Thursday, December 31, 2009

From 2009 to 2010

In a few more hours, we'll be entering a new decade. A new decade with newfound friendships and new perspectives. A decade which will hopefully, bring us closer to self actualisation.

In a few more hours, we'll start the countdown to 2010. We'll usher in the new year, and at the same time, celebrate Oshogatsu - the Japanese new year - not in Japan but Singapore.

Since our 1-year experience in Japan, life seems to be never quite the same again. Now, there are 2 meanings to the 1st of Jan - 1) the new year that we've always known and celebrated, the new year eve that says Auld Lang Syne, countdown etc and 2) the Japanese new year with its own meaning and traditions.

Last year, at this time, we were still enjoying ourselves at a bonenkai, organised by Wada-san. We had a scrumptious spread of Japanese Oshogatsu must-eats (including the most delicious oden), indulged in bottles of sake, shochu and cans of beer, and when the clock struck 12 we tucked into Toshikoshi Soba, a symbol of longevity. To mark the new year (also to digest the very heavy dinner), we took a walk in the cold winter to Owase Jinja, where a range of festivities took place. There, we prayed for a good year, drank amazake, sought protection from the cold with a man-made fire and got omikujis (paper fortunes). That took place exactly one year ago. I can still remember Wada-san saying that if you could dream of either a sunrise or Japanese cranes you can expect a great year ahead. He must be busy cooking for his family and the Ikedas right now.

Now, as we're back in Singapore, we will welcome the new year in our own way. Earlier today, we bought Osechi Ryori and other Oshogatsu ingredients from a Japanese supermarket. At 12am, we will make Toshikoshi Soba, and enjoy our favourite Yaa Yaa sake, flown in from Owase with the help of Izumi and Pika. We also have mochi that Ura-san bought us from Japan that we'll savour, in true Japanese fashion.

The year of 2009 has been a memorable one. First year of marriage, 8 months in Japan, 4 months in Singapore, many new friends, and lots of beautiful memories. As we reminisce the past year, we're also looking forward to 2010, and the joys it will bring.

To our friends in Owase, if you are reading this, this is our message to you.
あけましておめでとう。来年もよろしく!みんなさんがいなくて寂しかったです。近いうちにまた会いましょう。

To everyone else, Best wishes for the new year and let's all embrace the decade ahead!

Monday, October 12, 2009

Cooking up a storm in Owase

They say the way to a man’s heart is through his stomach. Well, but doesn’t it apply to women, girls and boys too?

I still remember making a very realistic resolution before leaving for Japan last August – that was to master the art of making my favourite Japanese curry from scratch. To my disappointment, despite numerous enquiries, I was always greeted by the same puzzled look, followed by the slightly-amused reply that curry in Japan is made using the instant curry blocks that are easily available at the local supermarkets. The infamous Owasean rain[1] seemed to have poured down on me. My first culture shock. Having been brought up in a culture that the most delicious food is always made with fresh ingredients, I could hardly believe that my dream was already dashed before I had the chance to embark on it. Just use the ready made curry roux and viola! Needless to say, I mastered Japanese curry during my first week in Japan. It was an effortless affair which took only 20 minutes.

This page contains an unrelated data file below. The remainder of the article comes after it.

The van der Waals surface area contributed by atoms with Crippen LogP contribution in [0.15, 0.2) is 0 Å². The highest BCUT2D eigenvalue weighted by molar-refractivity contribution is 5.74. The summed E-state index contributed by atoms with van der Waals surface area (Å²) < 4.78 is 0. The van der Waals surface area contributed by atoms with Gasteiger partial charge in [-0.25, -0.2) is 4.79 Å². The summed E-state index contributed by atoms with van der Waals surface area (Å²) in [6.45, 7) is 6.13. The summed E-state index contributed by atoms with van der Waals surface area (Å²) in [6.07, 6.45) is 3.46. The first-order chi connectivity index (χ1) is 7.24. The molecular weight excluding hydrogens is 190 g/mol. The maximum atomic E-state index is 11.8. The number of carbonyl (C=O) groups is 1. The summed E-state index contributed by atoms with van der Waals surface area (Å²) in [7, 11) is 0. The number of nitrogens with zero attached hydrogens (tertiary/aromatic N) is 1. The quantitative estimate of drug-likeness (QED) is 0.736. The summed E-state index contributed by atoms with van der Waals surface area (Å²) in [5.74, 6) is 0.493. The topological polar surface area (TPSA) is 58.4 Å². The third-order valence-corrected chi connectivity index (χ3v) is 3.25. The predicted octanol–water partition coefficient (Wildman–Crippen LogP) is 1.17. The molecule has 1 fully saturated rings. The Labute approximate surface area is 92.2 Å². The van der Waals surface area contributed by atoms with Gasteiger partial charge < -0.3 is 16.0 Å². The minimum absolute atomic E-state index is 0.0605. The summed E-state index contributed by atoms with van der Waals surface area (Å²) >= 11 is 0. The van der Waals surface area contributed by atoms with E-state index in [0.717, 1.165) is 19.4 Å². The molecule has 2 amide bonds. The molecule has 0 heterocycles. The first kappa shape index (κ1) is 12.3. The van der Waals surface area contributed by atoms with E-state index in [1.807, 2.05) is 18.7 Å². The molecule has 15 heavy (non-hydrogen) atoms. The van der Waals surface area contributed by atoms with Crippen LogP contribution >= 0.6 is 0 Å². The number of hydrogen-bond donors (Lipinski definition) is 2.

Despite the let-down, I quickly learnt that pressing schedules and the bento culture do not provide Japanese women with the luxury of making everything from step one. Premixes, instant sauces and flavouring are great helpers in a typical Japanese kitchen. One of my new revelations about Japanese culture.

A typical question I often get from my Japanese colleagues and friends are, “What kind of food do you normally eat?”. Apart from the famous Singapore icon, the Merlion, there was very little that the locals around me knew about my country, let alone my country’s cuisine, which I felt could not be easily explained in a few sentences.

The cuisine of Singapore is often viewed as a prime example of its ethnic diversity and melting pot of cultures. The food is heavily influenced by Malay, Chinese, Indian, and even Western traditions since the founding of Singapore by the British in the 1800s. A variety of spices from tamarind to tumeric are widely used, as with tropical products such as pandan leaves and coconut milk. In fact, food is of such importance for us Singaporeans that eating is widely known as a national past-time – and it so happened to be my husband Erik’s and mine.

So, we convinced ourselves that tasting is believing, and that food had to be the best way our new friends could experience our culture. We decided to throw our first ‘A Taste of Singapore’ dinner party. On the menu were authentic Singaporean dishes which included Bat Kut Teh, Curry Puffs, and Curry Chicken.

I guess we managed to surprise our friends with the interesting spread. As dinner took place, we avidly discussed about the similarities and differences between Singaporean and Japanese culture. We chatted about how Japanese curry is sweet, compared to Singaporean curry – that is red hot and flavoured with a variety of spices and coconut milk. We joked about how chili in Singapore comes in all forms, and the many ways in which they are used.

The party was a great success. Not only did it break the ice with the shy locals, it provided a meaningful avenue for cultural exchange.

Spurred on by the positive response, we subsequently organised many more “A Taste of Singapore” nights for our new friends. While it was often raining cats and dogs in the rainy town of Owase, we were always cooking up a storm inside the house. The process was tedious, but always enjoyable.